Friday, September 14, 2007

I had a Frightening Vision

Wednesday, 22 August 2007

By Sabria S Jawhar

I had a frightening vision the other day.
About 1.5 million Indians, 85 percent of whom are blue-collar workers will be deported from Saudi Arabia in a reaction to the unexpected increase in rice prices in the Saudi market. "We received hundreds of thousands of deportation requests from Saudis who would like to get rid of their Indian domestic workers," an official at the passport office announced.
The same officials said that thousands of Saudi families have decided to replace their Indian help with Eastern European help, since every time they looked at their Indian workers, they couldn't help but be reminded of who was behind the rice price crisis.
In response, India has recalled its ambassador, suspending high-level Indian-Saudi meetings on energy-related issues. As a Muslim country and a close ally of Saudi Arabia, Pakistan declared that it would suspend negotiations with India and boycott its products. Inspectors expect the two countries to go as far as using nuclear weapons against each other if the UN does not intervene and find a quick solution to the rice crisis.
Al-Qaeda in Eastern Asia posted a letter on their website in which they declared Jihad (holy war) against India, accusing it of waging an anti-Islamic war by depriving the country of the Two Holy Mosques of rice.
The United States, as well as some other friendly European countries, expressed their concern about the deterioration in the relation between Saudi Arabia and Pakistan, on one hand, and India, on the other. Meanwhile, the Israeli Prime Minister Ehud Olmert told reporters that Israel would support India in whatever decision it takes against the two Muslim countries, Pakistan and Saudi Arabia.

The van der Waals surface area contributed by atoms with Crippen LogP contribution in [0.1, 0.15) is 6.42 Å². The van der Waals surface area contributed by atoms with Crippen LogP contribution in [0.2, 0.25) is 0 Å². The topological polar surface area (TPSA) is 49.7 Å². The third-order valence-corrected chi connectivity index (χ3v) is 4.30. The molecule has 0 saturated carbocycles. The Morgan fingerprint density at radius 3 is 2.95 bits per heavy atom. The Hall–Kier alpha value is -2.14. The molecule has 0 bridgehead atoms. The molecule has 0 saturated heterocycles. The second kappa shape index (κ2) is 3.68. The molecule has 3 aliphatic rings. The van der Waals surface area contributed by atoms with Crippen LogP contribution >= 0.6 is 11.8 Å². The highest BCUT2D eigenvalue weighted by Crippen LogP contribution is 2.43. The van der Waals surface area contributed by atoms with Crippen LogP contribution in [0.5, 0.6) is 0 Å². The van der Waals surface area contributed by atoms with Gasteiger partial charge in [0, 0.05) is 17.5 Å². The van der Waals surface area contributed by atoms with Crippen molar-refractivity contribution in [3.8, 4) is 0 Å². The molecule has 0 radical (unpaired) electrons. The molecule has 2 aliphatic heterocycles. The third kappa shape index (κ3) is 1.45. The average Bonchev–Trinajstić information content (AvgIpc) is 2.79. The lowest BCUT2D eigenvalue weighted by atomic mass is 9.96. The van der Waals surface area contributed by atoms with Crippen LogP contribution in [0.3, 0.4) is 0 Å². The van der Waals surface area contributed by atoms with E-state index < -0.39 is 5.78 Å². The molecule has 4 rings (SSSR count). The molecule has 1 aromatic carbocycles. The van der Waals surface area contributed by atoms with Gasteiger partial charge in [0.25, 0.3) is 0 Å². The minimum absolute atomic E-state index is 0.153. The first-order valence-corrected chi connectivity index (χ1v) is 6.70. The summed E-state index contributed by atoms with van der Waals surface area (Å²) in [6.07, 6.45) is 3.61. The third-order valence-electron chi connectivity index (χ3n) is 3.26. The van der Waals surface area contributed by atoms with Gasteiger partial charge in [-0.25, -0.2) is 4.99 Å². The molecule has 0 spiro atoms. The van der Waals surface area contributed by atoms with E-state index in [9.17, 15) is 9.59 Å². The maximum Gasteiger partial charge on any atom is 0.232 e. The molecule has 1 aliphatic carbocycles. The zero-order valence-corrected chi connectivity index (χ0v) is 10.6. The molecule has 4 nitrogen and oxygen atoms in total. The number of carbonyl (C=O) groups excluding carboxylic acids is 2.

The Saudi Minister of Commerce addressed the public via the government- owned TV channel, one asking Saudis to calm down as the crises has been brought before the Security Council in an attempt to find a quick resolution to the rice shortage in Saudi Arabia. Meanwhile, the minister said we should look for alternatives.
This was the scenario that came to mind while I was watching the televised interview with the Minister of Commerce, Hashim Yamani. The interview was devoted to the unprecedented increase in prices, in particular, the price of rice. He attributed the rise in price to several factors, none of which has anything to do with the failure of his ministry to have any effect on it by carrying out studies and offering alternatives. For instance, he attributed the increase in rice prices to price rises in India, the Kingdom's main rice supplier.
The minister sounded deadly serious as he attempted to convince the audience with his point of view and to place the blame on international factors such as the Indian economy and oil prices. He used very strong and flashy economic terms, such as supply and demand, that made his answers sound very realistic.
However, he failed to offer even one practical solution to the present situation.
The minister raised the ire of his audience when he started defending his own ministry, adding that the price increase is out of the ministry's hands. He added salt to the audience's wounds when he said that there are 200 inspectors around the Kingdom whose responsibility it is to observe prices. To be honest, I was also among those who were disappointed with that number as it clearly seemed to be intended to justify the price hikes, especially at places that are off-the-beaten track. It also raises questions concerning the honesty of those inspectors and their ability to grasp the commercial boom that the country is experiencing. After all, new shopping centers or mega malls are popping up on every corner of the Kingdom's big cities. In Jeddah, the shopping havens grow faster than the speed that the ministry takes to process one single paper.
Following the interview, though, I felt very sad for Saudi society. It has not completely recovered from the shock of the stock market crash that has left more than three million Saudis, mainly from the middle class, in debt and in a deep state of depression.
But, you know, as Saudis, lets look at the bright side. At least, our Minister of Commerce did not suggest us barley as an alternative. According to cattle dealers, it has also increased by 50 percent.

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